I've been able to find inspiration in some of the different TED audio channels because you have a lot of people from different areas, not only business, and I like to look at what's going on with society and also with the psychology of the self and how we can drive leadership. Some popular ones, like Brené Brown and Simon Sinek, are out there. There are a lot of quick doses and inspiration, even if you only have 15 minutes. I'm a big fan of Brené Brown, especially her book, "Daring Greatly." That's definitely worthy of the inspiration bookshelf all by itself.
Ken: Wow, speaking of a bookshelf. Now I know where you get your professional dexterity; it's your intellectual diversity. That brings it all together and closes the loop on it. Christine, it's been an absolutely great conversation. I appreciate you sharing your time and insights with us today.
Christine: I appreciate it, Ken. Thanks so much, and I'm glad we could make this happen.
Ken: Absolutely. I am as well, and I know we've known each other through several steps of your career. I know the best days are ahead regarding your accomplishments, so I look forward to joining you on that journey. This is Christine Seymour, Vice President of Strategy and M&A for Smart Infrastructure at Siemens. Thank you for listening, and please join us for the next episode of our Digital Thread podcast series. We wish you a momentous day. You've been listening to the Momenta Digital Thread podcast series. We hope you've enjoyed the discussion, and as always, we welcome your comments and suggestions. Please check our website at momenta.one for archived versions of podcasts, as well as resources to help with your digital industry journey. Thank you for listening.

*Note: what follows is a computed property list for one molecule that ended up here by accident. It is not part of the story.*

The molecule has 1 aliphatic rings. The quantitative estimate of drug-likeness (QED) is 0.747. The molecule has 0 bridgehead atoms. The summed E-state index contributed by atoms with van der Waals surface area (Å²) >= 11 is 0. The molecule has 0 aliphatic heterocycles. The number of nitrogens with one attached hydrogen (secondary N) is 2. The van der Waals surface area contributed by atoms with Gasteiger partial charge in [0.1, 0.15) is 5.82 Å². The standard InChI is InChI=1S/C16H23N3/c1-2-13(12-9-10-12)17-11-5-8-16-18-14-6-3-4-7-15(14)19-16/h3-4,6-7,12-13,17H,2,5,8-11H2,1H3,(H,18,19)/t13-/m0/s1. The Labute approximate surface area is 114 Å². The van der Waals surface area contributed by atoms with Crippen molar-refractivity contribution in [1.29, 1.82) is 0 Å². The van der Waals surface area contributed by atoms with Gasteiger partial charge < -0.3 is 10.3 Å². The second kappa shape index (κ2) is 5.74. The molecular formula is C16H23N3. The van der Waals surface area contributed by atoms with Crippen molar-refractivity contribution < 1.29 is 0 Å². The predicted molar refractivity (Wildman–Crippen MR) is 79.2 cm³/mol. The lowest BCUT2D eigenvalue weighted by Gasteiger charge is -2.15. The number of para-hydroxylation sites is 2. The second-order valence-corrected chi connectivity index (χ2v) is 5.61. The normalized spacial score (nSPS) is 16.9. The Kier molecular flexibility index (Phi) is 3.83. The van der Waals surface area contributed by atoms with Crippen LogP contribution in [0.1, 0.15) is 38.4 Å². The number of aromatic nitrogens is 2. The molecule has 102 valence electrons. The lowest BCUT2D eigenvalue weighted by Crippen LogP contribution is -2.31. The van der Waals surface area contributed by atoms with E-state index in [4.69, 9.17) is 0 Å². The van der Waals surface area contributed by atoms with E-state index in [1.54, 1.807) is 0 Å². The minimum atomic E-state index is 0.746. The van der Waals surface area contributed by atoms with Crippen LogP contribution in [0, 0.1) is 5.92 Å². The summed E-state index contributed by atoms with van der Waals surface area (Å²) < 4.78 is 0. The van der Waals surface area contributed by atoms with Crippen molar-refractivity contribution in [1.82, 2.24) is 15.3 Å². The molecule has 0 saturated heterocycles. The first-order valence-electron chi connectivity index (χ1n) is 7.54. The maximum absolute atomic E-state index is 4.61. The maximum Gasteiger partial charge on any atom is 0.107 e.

Connect with Christine Seymour
Christine's Recommendations: Books and Other Resources
Christine's passion for reading drives her inspiration. She enjoys captivating stories in books like "Soul of a New Machine" and modern tales like "Moneyball." She's particularly fond of business authors like Patrick Lencioni, who tell stories about leadership through books like "Five Dysfunctions of a Team" and "Death by Meeting." Titles such as "Blue Ocean Strategy," "The Lean Startup," and "Business Model Generation" are also sources of inspiration. However, due to time constraints, she opts for podcasts and audiobooks, such as Momenta's "Digital Thread," for convenient learning on the move.
She also finds inspiration through TED audio channels, exploring a wide range of topics beyond business, including societal issues and self-psychology in relation to leadership. Well-known figures like Brené Brown and Simon Sinek provide short bursts of inspiration in 15-minute sessions. Brené Brown's book, "Daring Greatly," deeply resonates with her and is a strong candidate for her inspirational bookshelf.